FOR PATIENTS

Tube feeding is a way of getting your body the nutrition it needs. Tube feed is a liquid form of nourishment that’s delivered to your body through a flexible tube. The nutrients of a tube feed are similar to what you would get from normal food, and are also digested in the same way. Tube feed contain all the nutrients you need on a daily basis, including carbohydrates, proteins, fat, vitamins, minerals and water.  

Types of tube feeds

Everyone has different nutritional requirements. The type of feed that you receive is tailored to your needs and will depend on your weight, height, activity level, medical condition and home circumstances. There is a wide range of tube feed products that covers all nutritional needs, including:

  • low or high energy requirements
  • with or without fibre
  • high protein needs
  • diabetes
  • lactose (milk) intolerance

When in hospital, your dietitian will discuss with you the best type of feed for your unique circumstances, which will ensure you receive the optimal nutrition and care.

Types of feeding tubes

Your feed can be delivered using  one of the following types of tubes:

  • Nasogastric feeding tube
  • Nasojejunal feeding tube
  • Gastrostomy tubes e.g. percutaneous endoscopic gastrostomy (PEG), radiologically inserted gastrostomy (RIG)
  • Jejunostomy tubes e.g. surgical jejunostomy (JEJ), jejunal extension of percutaneous endoscopic gastrostomy (PEG-J)

Your healthcare professional will recommend the type of feeding tube that’s best for you. 

Type of feeding tube Where the tube is inserted When it’s used
Nasogastric (NG) feeding tube Through the nostril, down the oesophagus and into the stomach Usually for short-term tube feeding (less than six weeks)
Nasojejunal (NJ) feeding tube Through the nostril, down the oesophagus and into the small intestine (jejunum) When feeding into the stomach isn’t tolerated
Gastrostomy tube Directly into your stomach through a small incision in the abdomen’s skin For long-term use (more than six weeks)
Jejunostomy  tube Directly into your small intestine (jejunum) through a small incision in the abdomen’s skin For long-term use (more than six weeks)

Gastrostomy and jejunostomy tubes are less visible than the NG or NJ tubes but require a procedure/ surgery for placement and stoma site infections can occur.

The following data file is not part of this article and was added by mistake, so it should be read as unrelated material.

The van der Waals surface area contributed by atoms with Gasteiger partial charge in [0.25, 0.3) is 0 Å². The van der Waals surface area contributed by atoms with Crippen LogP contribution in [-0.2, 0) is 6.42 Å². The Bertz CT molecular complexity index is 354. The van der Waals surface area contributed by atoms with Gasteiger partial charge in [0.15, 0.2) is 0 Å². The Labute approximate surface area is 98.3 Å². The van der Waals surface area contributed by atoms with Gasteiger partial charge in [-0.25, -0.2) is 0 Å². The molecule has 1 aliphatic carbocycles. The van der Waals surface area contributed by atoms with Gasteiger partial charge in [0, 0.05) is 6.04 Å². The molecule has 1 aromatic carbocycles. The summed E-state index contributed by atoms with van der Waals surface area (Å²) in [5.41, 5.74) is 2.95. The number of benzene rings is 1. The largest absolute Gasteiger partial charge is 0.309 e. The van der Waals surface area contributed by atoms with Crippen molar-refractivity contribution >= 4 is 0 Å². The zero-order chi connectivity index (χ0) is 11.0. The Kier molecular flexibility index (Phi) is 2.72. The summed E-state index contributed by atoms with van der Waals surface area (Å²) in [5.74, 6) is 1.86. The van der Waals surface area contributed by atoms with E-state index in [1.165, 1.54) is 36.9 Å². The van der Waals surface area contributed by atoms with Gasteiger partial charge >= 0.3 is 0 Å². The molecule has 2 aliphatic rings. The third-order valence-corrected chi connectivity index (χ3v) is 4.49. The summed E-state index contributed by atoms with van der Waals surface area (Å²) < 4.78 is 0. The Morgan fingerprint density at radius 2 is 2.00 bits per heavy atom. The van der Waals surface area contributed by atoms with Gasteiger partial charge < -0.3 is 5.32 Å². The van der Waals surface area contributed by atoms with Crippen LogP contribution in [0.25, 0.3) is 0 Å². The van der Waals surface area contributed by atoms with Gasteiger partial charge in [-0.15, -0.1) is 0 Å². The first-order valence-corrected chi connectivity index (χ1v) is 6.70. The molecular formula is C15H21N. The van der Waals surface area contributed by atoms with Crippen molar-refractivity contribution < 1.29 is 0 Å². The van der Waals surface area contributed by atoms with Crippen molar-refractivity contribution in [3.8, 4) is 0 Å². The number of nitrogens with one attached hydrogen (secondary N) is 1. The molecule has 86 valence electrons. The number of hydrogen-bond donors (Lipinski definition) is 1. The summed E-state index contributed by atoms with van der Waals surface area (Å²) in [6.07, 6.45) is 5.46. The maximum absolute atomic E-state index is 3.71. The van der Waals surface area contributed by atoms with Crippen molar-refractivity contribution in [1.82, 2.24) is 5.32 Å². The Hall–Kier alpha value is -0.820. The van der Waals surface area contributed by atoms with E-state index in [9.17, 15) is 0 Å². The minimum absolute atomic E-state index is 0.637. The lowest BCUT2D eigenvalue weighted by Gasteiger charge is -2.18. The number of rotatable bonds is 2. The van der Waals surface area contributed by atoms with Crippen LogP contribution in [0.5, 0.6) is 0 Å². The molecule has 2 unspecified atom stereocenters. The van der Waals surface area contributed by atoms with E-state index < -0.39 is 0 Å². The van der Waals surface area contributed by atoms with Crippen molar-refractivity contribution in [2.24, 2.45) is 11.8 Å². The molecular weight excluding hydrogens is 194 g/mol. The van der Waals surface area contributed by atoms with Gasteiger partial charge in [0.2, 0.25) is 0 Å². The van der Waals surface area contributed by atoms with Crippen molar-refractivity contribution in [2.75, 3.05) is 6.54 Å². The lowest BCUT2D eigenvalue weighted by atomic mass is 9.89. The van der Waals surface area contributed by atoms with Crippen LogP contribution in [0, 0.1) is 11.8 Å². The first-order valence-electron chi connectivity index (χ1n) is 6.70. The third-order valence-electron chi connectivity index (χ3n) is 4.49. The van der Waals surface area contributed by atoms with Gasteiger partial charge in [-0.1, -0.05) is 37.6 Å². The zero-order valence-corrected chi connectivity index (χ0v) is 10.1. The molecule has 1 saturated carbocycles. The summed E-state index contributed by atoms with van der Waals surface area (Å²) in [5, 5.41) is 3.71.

NG or NJ tubes, by contrast, do not require surgery for placement but they are more visible than a gastrostomy/ jejunostomy and insertion can cause discomfort.

FOR PARENTS

Tube feeding is a way of getting your child’s body the nutrition it needs. Tube feed is a liquid form of nourishment that’s delivered to your child’s body through a flexible tube. The nutrients of tube feed are similar to what they would get from normal food, and are also digested in the same way. Tube feed contains all the nutrients your child needs on a daily basis, including carbohydrates, proteins, fat, vitamins, minerals and water.

Types of tube feed

Every child has different nutritional requirements. The type of feed that will be recommended for your child is tailored to their needs and will depend on their weight, height, activity level, medical condition and your home circumstances. There is a wide range of tube feed products that covers all nutritional needs, including:

  • low or high energy requirements
  • with or without fibre
  • high protein needs
  • lactose (milk) intolerance

When in hospital, your dietitian will discuss with you the best type of feed for your child’s unique circumstances, which will ensure he or she receives the optimal nutrition and care.

Types of feeding tubes

Your child’s feed can be delivered using  one of the following types of tubes:

  • Nasogastric feeding tube
  • Nasojejunal feeding tube
  • Gastrostomy tubes e.g. percutaneous endoscopic gastrostomy (PEG), radiologically inserted gastrostomy (RIG)
  • Jejunostomy tubes e.g. surgical jejunostomy (JEJ), jejunal extension of percutaneous endoscopic gastrostomy (PEG-J)

Your healthcare professional will recommend the type of feeding tube that’s best for your child and you.

Type of feeding tube Where the tube is inserted When it’s used
Nasogastric (NG) feeding tube Through the nostril, down the oesophagus and into the stomach Usually for short-term tube feeding (less than six weeks)
Nasojejunal (NJ) feeding tube Through the nostril, down the oesophagus and into the small intestine (jejunum) When feeding into the stomach isn’t tolerated
Gastrostomy tube Directly into your stomach through a small incision in the abdomen’s skin For long-term use (more than six weeks)
Jejunostomy  tube Directly into your small intestine (jejunum) through a small incision in the abdomen’s skin For long-term use (more than six weeks)

Gastrostomy and jejunostomy tubes are less visible than the NG or NJ tubes but require a procedure/ surgery for placement and stoma site infections can occur.

NG or NJ tubes, by contrast, do not require surgery for placement but they are more visible than a gastrostomy/ jejunostomy and insertion can cause discomfort.

Gastrostomy button      

At some point, your healthcare professional may decide to replace your child’s gastrostomy tube with what’s called a low-profile gastrostomy button. The small ‘button’ acts like a port leading to the stomach. It has a much shorter tube that sits closely to the skin

A button is placed the same way as a gastrostomy tube, and both are held in place by a water-filled balloon. This option is generally preferred by healthcare professionals and parents alike as it is more practical for use in children.